The legendary actress, best known for her role in the award-winning television series Dallas, says she has seen God's hand on her life and that her Christian faith is the key to daily peace.
Charlene Tilton starred in over 240 episodes of the Emmy-winning series Dallas from 1978 to 1990 before transitioning to movies. Her latest project is the Pure Flix romantic comedy Heaven Sent, which she calls the "best thing I've ever done." She and co-star Karen Abercrombie portray middle-aged friends who get a second chance at romance.
Tilton told Christian Headlines that God has guided her through life's storms. She lived in foster care as a child. In 2010, her fiance Cheddy Hart died of a heart attack.
"I've… seen the hand of God in my life since I can remember, at five years old. God's hand has been on me," Tilton told Christian Headlines. "And I know His hand's on everybody, but it's just if you choose to acknowledge it, and feel it and be still and listen to that still small voice that will guide you and show you the ways to go."
Her Christian faith, she said, means "everything" to her. She noted that she starts every day with prayer and Bible reading, adding that she gets in the "presence of God" because "that's where you find the fullness of joy."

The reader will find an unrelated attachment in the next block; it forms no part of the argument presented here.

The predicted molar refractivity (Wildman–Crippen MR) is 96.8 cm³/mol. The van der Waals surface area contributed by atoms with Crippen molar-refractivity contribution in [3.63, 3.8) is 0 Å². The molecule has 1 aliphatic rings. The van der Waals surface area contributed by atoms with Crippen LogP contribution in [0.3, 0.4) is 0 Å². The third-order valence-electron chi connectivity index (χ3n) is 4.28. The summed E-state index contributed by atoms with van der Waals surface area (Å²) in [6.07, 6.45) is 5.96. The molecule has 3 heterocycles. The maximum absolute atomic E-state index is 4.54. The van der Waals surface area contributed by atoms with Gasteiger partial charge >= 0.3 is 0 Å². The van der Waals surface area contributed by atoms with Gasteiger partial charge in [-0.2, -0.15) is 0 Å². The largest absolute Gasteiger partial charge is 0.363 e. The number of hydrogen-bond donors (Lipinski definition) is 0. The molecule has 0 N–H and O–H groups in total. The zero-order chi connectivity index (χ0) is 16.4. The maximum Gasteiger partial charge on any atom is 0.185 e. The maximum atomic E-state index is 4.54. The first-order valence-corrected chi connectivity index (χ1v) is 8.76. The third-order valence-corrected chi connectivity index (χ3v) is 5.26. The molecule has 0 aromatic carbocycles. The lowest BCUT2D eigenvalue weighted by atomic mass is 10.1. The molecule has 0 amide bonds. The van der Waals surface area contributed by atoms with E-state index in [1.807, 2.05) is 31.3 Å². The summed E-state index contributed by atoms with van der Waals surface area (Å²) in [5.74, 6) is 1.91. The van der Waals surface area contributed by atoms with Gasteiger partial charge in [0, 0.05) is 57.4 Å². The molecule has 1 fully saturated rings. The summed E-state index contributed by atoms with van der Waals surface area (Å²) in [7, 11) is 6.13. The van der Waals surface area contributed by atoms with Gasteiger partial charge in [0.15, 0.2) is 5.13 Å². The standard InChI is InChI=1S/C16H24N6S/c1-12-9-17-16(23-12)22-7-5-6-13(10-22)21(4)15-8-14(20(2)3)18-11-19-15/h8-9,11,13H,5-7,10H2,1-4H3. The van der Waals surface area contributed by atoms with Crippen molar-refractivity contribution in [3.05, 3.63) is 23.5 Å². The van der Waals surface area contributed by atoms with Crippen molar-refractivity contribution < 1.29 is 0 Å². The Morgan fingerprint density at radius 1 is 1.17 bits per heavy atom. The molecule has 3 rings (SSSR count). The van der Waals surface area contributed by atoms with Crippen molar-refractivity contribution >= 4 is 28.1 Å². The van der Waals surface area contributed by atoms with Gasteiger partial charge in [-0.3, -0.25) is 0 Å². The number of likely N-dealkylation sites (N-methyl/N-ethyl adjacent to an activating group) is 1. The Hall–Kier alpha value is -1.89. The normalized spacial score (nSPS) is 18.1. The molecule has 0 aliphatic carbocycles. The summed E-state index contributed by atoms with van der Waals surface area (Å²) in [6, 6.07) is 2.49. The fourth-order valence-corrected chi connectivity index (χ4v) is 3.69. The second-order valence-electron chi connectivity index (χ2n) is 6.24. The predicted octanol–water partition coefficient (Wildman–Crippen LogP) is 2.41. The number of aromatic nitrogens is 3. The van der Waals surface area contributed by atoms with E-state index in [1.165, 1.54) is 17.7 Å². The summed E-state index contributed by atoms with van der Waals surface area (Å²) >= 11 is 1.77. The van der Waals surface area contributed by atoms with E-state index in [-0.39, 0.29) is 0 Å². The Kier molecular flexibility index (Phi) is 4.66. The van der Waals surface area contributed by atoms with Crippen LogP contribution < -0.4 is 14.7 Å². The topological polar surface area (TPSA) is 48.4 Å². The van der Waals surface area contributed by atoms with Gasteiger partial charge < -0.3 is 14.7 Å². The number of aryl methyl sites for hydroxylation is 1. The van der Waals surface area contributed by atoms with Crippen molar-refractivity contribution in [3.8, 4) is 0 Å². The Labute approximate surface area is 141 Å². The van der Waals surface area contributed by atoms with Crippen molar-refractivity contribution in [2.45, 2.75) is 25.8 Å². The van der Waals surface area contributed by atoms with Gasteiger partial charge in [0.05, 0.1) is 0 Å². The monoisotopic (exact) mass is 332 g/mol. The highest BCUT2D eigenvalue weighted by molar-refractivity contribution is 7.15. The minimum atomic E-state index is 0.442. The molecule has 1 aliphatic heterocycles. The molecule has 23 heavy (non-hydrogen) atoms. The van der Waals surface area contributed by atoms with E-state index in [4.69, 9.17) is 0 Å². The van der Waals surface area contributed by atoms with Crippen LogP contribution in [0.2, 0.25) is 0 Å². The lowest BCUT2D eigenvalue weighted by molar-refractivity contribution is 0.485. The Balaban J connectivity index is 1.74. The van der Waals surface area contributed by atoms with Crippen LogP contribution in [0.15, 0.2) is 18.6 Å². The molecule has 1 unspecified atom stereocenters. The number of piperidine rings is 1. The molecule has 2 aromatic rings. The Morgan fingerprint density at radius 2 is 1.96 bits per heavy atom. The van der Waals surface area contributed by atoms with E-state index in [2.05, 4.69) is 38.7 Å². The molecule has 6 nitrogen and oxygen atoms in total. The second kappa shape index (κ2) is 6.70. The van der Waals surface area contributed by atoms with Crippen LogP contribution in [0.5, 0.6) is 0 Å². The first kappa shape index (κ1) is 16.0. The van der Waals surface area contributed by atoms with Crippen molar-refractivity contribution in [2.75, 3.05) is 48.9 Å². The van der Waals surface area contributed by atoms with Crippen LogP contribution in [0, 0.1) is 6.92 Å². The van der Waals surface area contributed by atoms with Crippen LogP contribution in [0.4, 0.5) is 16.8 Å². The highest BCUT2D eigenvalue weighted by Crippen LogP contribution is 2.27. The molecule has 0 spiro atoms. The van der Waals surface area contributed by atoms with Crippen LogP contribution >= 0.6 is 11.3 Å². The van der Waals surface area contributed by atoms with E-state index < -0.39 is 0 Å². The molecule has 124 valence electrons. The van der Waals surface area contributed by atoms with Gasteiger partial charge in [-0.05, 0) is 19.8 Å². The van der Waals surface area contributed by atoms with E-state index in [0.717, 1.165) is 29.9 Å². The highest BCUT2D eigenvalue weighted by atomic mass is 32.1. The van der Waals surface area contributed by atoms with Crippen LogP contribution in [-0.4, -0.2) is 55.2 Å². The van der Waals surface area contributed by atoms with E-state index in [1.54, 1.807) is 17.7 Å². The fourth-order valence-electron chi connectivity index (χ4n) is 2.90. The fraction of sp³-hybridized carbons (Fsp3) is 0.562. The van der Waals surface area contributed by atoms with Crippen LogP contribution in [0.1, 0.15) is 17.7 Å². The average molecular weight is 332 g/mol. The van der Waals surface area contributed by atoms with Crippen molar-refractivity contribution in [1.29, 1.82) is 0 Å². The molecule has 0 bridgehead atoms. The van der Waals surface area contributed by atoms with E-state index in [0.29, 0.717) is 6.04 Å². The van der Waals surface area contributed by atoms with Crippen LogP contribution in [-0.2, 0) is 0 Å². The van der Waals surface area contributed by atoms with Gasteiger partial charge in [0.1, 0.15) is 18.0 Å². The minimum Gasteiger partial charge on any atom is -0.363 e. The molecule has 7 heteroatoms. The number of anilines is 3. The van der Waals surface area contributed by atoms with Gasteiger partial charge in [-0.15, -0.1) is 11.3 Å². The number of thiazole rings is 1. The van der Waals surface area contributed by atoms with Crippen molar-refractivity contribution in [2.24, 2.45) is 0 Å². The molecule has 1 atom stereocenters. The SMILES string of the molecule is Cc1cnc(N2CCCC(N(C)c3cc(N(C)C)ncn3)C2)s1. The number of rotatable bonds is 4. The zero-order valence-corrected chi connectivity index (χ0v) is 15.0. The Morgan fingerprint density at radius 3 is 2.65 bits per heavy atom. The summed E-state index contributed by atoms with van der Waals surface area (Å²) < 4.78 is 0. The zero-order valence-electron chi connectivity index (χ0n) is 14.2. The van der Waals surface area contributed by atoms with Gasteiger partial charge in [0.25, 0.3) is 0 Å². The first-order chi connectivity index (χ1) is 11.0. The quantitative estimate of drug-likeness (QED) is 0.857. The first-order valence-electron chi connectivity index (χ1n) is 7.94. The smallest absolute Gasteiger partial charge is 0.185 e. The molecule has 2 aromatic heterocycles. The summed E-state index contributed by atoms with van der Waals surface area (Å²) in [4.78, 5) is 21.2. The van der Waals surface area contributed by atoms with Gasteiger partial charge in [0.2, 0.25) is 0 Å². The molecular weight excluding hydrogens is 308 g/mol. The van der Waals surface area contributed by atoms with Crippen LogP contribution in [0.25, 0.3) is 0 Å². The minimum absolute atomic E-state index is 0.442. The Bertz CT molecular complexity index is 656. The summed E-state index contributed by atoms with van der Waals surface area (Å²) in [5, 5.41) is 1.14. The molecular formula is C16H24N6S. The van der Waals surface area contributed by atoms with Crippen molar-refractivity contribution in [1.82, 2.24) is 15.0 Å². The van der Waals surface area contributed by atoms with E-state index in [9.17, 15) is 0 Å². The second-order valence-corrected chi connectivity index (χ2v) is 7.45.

"I get up early," she said. "... In His presence is the peace that passes all understanding. And I can tend to operate in anxiousness and worry – that's me."
Tilton said her anxious thoughts likely are due to her growing up in a foster home and having a mother who was mentally ill.
"Not knowing where I was sleeping next, where I was going to be," she said, describing her childhood. "... I tend to operate on being anxious, so I have to make sure I stay in God's presence, and peace be still, you know?"
In the faith-based Heaven Sent, Tilton and Abercrombie portray former singers who are ready to date again. (Abercrombie's character meets a widowed pastor.)
"I love the fact that they didn't portray the pastor as a caricature – they made him like a real person. And there's people on the praise and worship … that are having marital problems. So I love the fact that they weren't too heavenly minded," she said. "... [T]hey are real people. Yeah, they love the Lord. And they're Christians, but they're having problems."
Heaven Sent, she said, is a movie that fans of feel-good romantic comedies may want to watch over and over again.
"This might be one of those movies that people will watch more than once. I hope so," she said. "I really think it's good."
Photo courtesy: ©PureFlix, used with permission.
Michael Foust has covered the intersection of faith and news for 20 years. His stories have appeared in Baptist Press, Christianity Today, The Christian Post, the Leaf-Chronicle, the Toronto Star and the Knoxville News-Sentinel.